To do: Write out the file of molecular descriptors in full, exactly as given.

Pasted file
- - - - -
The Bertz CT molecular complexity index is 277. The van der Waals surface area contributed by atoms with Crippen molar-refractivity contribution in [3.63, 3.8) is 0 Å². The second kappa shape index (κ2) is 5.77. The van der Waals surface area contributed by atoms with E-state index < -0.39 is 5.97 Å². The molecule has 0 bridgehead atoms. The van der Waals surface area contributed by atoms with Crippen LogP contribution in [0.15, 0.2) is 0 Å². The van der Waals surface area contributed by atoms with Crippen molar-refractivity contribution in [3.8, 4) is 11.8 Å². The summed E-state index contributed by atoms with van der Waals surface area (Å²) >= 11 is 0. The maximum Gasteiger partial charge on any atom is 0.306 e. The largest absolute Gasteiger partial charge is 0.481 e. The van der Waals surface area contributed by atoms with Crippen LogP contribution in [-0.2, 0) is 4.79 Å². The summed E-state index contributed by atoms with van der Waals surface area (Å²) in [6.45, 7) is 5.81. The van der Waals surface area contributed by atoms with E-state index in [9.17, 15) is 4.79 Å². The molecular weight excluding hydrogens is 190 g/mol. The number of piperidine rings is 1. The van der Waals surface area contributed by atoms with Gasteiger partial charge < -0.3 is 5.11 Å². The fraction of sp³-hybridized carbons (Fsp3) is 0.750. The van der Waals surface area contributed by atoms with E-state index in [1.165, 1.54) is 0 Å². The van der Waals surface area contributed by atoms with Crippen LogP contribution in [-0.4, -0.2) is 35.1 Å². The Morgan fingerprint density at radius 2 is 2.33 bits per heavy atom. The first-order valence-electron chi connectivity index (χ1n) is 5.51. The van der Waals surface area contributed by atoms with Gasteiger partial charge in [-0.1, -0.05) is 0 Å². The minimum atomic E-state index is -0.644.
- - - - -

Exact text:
The Bertz CT molecular complexity index is 277. The van der Waals surface area contributed by atoms with Crippen molar-refractivity contribution in [3.63, 3.8) is 0 Å². The second kappa shape index (κ2) is 5.77. The van der Waals surface area contributed by atoms with E-state index < -0.39 is 5.97 Å². The molecule has 0 bridgehead atoms. The van der Waals surface area contributed by atoms with Crippen LogP contribution in [0.15, 0.2) is 0 Å². The van der Waals surface area contributed by atoms with Crippen molar-refractivity contribution in [3.8, 4) is 11.8 Å². The summed E-state index contributed by atoms with van der Waals surface area (Å²) >= 11 is 0. The maximum Gasteiger partial charge on any atom is 0.306 e. The largest absolute Gasteiger partial charge is 0.481 e. The van der Waals surface area contributed by atoms with Crippen LogP contribution in [-0.2, 0) is 4.79 Å². The summed E-state index contributed by atoms with van der Waals surface area (Å²) in [6.45, 7) is 5.81. The van der Waals surface area contributed by atoms with E-state index in [9.17, 15) is 4.79 Å². The molecular weight excluding hydrogens is 190 g/mol. The number of piperidine rings is 1. The van der Waals surface area contributed by atoms with Gasteiger partial charge < -0.3 is 5.11 Å². The fraction of sp³-hybridized carbons (Fsp3) is 0.750. The van der Waals surface area contributed by atoms with E-state index in [1.165, 1.54) is 0 Å². The van der Waals surface area contributed by atoms with Crippen LogP contribution in [-0.4, -0.2) is 35.1 Å². The Morgan fingerprint density at radius 2 is 2.33 bits per heavy atom. The first-order valence-electron chi connectivity index (χ1n) is 5.51. The van der Waals surface area contributed by atoms with Gasteiger partial charge in [-0.1, -0.05) is 0 Å². The minimum atomic E-state index is -0.644.